Dr. Shawn Noren and Weddell seal near McMurdo, Antarctica.




















Shawn Noren and assistant measure a walrus' blubber thickness


Selected Publications

  1. Noren SR, Udevitz MS, Jay CV. 2016. Sex-specific energetics of Pacific Walruses (Odobenus rosmarus divergens) during the nursing interval. Physiological and Biochemical Zoology 89(2):93-109.
  2. Noren SR, Jay CV, Burns JM. 2015. Muscle biochemistry of Pacific walruses (Odobenus rosmarus divergens): Modeling age-specific behavioral plasticity to alter foraging patterns in response to the changing Arctic ecosystem. Journal of Experimental Biology 218: 3319-3329.
  3. Noren SR, Udevitz MS, Triggs L, Paschke J, Oland L, Jay CV. 2015. Topographic variation in blubber in female Pacific walruses: relations to caloric intake, season, and condition.Marine Mammal Science 31(2):658-676.
  4. Noren SR, Udevitz MS, Jay CV. 2014. Quantifying energy demands for maintenance growth, pregnancy, and lactation for female Pacific walruses (Odobenus rosmarus divergens). Physiological and Biochemical Zoology 87(6):837-854.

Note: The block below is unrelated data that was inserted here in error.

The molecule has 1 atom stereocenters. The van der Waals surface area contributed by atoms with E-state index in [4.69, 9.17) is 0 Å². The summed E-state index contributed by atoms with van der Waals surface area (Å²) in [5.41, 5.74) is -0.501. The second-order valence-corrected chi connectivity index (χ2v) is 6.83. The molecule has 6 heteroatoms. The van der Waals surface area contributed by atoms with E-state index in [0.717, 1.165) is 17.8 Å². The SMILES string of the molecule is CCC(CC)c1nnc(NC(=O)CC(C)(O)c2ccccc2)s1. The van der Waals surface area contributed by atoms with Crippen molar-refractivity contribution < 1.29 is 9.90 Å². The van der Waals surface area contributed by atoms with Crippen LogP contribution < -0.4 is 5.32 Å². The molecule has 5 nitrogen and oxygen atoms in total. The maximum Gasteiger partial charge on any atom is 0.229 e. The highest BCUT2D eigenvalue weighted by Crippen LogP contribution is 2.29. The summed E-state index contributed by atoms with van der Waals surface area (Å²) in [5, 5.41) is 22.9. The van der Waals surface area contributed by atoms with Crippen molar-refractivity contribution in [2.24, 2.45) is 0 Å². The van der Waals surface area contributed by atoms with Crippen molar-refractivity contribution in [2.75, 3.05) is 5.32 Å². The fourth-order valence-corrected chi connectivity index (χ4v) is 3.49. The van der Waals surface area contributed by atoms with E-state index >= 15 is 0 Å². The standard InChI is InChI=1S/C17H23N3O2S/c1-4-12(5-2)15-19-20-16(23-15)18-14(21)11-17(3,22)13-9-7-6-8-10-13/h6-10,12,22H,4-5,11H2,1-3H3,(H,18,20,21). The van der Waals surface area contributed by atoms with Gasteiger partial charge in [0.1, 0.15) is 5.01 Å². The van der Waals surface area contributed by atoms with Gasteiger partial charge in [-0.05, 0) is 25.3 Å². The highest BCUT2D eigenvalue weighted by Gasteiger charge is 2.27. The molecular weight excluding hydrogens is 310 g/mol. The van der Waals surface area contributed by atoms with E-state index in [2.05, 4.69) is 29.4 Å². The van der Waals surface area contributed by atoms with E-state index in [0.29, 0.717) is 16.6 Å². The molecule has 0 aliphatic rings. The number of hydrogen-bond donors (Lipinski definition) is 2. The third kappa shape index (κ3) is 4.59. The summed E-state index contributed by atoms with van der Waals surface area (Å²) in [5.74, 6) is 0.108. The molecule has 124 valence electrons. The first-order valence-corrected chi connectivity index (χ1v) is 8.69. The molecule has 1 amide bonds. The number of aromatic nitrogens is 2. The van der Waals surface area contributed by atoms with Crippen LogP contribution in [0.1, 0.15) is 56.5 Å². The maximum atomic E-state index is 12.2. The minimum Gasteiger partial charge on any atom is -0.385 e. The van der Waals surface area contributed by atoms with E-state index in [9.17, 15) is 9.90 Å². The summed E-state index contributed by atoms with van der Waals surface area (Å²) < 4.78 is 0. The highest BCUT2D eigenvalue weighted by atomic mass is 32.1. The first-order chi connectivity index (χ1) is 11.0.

5. Noren SR, Noren DP, Gaydos JK. 2014. Life in the fast lane: Rapid development of the locomotor muscle of harbor porpoise (Phocoeana phocoena). Journal of Comparative Physiology B 184(8):1065-1076.
  6. Noren SR, Williams TM, Kendall T, Cuccurullo V. 2012. The dive response redefined: underwater behavior influences cardiac variability in freely diving dolphinsJournal of Experimental Biology 215:2735-2741.
  7. Noren SR, Williams TM, Ramirez K, Boehm J, Glenn M, Cornell L. 2012. Changes in partial pressures of respiratory gases during submerged voluntary breath-hold across Odontocetes: Is body mass important? Journal of Comparative Physiology B 182(2):299-309.
  8. Noren SR, Redfern JV, Edwards EF. 2011. Pregnancy is a drag: hydrodynamics, kinematics, and performance in pre- and post-parturition bottlenose dolphins (Tursiops truncatus). Journal of Experimental Biology 214:4151-4159.
  9. Noren SR, Pearson LE, Davis JW, Trumble SJ, Kanatous SB. 2008. Different thermoregulatory strategies in nearly weaned pup, yearling, and adult Weddell seals (Leptonychotes weddelli). Physiological and Biochemical Zoology 81(6):868-879.
  10. Noren SR, Boness DJ, Iverson SJ, McMillan J, Bowen WD.2008. The effect of body condition on the duration of the postweaning fast in gray seal pups (Halichoerus grypus): Should they fast or forage? Physiological and Biochemical Zoology 81(3):269-277.
  11. Noren SR, Biedenbach G, Redfern JV, Edwards EF. 2008.  Hitching a ride: The formation locomotion strategy of dolphin calves. Functional Ecology 22:278-283.
  12. Noren SR, Cuccurullo V, Williams TM.  2004.  The development of diving bradycardia in bottlenose dolphins (Tursiops truncatus).  Journal of Comparative Physiology B 174:139-147.


See Also